The state must create 4,170 new waiver slots for people currently residing in the state’s five Training Centers (about 1,000 individuals), people with intellectual disabilities who are on the state’s “urgent” waiting list for waiver services, people with ID who are under 22 and live in facilities other than the training centers, people with DD who are on the state’s waiting list for waiver services and for people with DD who are under 22 and live in facilities other than the training centers. The state also will create an individual and family support program for 1,000 individuals with I/DD most at risk of institutional placement.

Detailed plans for helping individuals transition from institutional settings to community settings and establishing a quality and risk management system are outlined in the agreement. An independent reviewer will oversee the settlement agreement for the court which retains jurisdiction.

View The Arc’s full statement in response to this agreement.

The Arc’s Reaction to the Department of Justice and Commonwealth of Virginia Settlement Regarding Institutions

Washington, DC – The Arc, the nation’s largest and oldest human rights organization for people with intellectual and developmental disabilities (I/DD) serving more than a million individuals and their families, issued the following statement on the news that the Commonwealth of Virginia has reached a deal with the U.S. Department of Justice regarding four of its institutions for people with I/DD.

“This settlement is a big step forward in bringing people with intellectual and developmental disabilities out of the shadows and into communities across Virginia, where they belong.  The Department of Justice’s commitment to monitoring and oversight of the implementation of this agreement will be key to ensuring that the shift to community based services away from institutions will be successful for people with I/DD in Virginia.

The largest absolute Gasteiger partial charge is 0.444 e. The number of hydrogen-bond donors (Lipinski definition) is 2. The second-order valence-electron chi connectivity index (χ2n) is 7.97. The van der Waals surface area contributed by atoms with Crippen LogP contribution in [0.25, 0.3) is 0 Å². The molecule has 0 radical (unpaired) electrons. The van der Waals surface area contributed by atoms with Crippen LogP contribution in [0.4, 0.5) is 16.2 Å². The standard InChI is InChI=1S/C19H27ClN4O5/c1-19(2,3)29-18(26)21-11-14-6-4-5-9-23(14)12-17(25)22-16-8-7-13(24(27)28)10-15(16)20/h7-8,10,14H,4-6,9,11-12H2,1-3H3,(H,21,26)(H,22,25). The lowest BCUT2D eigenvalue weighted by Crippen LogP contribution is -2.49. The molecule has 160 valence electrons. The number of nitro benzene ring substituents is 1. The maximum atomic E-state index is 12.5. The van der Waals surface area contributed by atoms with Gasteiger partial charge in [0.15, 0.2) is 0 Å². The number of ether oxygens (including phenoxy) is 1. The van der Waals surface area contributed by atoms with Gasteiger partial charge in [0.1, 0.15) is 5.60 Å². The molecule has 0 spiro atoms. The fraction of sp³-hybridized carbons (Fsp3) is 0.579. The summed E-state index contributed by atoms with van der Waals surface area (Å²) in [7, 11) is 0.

“The Arc of Virginia and the network of chapters across the state have been instrumental in putting this agreement in place.  They will continue their work at the state capitol to advocate for additional resources for people with disabilities so that they can move off of waiting lists and begin receiving the supports they need to live independent lives in the community,” said Peter V. Berns, CEO of The Arc.

The Arc Speaks Out on Potential Closing Mabley and Jacksonville Developmental Centers in Illinois

The Arc of the United States fully supports the closure of the Mabley and Jacksonville Developmental Centers. With 2,027 individuals in institutions, Illinois now institutionalizes more people with intellectual and developmental disabilities (I/DD) than 48 other states.  Closing these facilities will start a new chapter in the state – one in which people with I/DD can move on to a life that is more inclusive and allows for the opportunity to live in the community, rather than in isolation.

Institutions enforce an unnatural, isolated, and regimented lifestyle that is neither appropriate nor necessary. According to The Arc’s Families and Individuals Needs for Supports survey (FINDS), less than 1 percent of families thought institutions were the right place for their son or daughter with I/DD – so more than 99 percent of respondents wanted their loved one to live elsewhere.  We should be allocating resources to create new supports and services in our communities so that individuals have a choice in how and where they live, instead of simply placing them in facilities like the Mabley and Jacksonville Developmental Centers. Shifting the use of funds from institutions to individualized supports, including housing, will help make the transition easier for individuals who reside in these facilities and create a more inclusive society – which is win-win for people with disabilities and people without disabilities.

The Arc of Illinois, Making Headlines!

The Arc of Illinois has been advocating for individuals with intellectual and developmental disabilities for 60 years. Right now, there is discussion in Illinois surrounding government-run institutions for individuals with I/DD. Governor Pat Quinn has the opportunity to improve the lives of people with I/DD in his state by moving away from institutions and toward community based care.

After a visit with the Chicago Tribune’s editorial board, the Executive Director of The Arc of Illinois Tony Paulauski shared today the results – an editorial that advocates for this shift. We are sure that many people will gain a better understanding about the challenges the I/DD community faces from this editorial.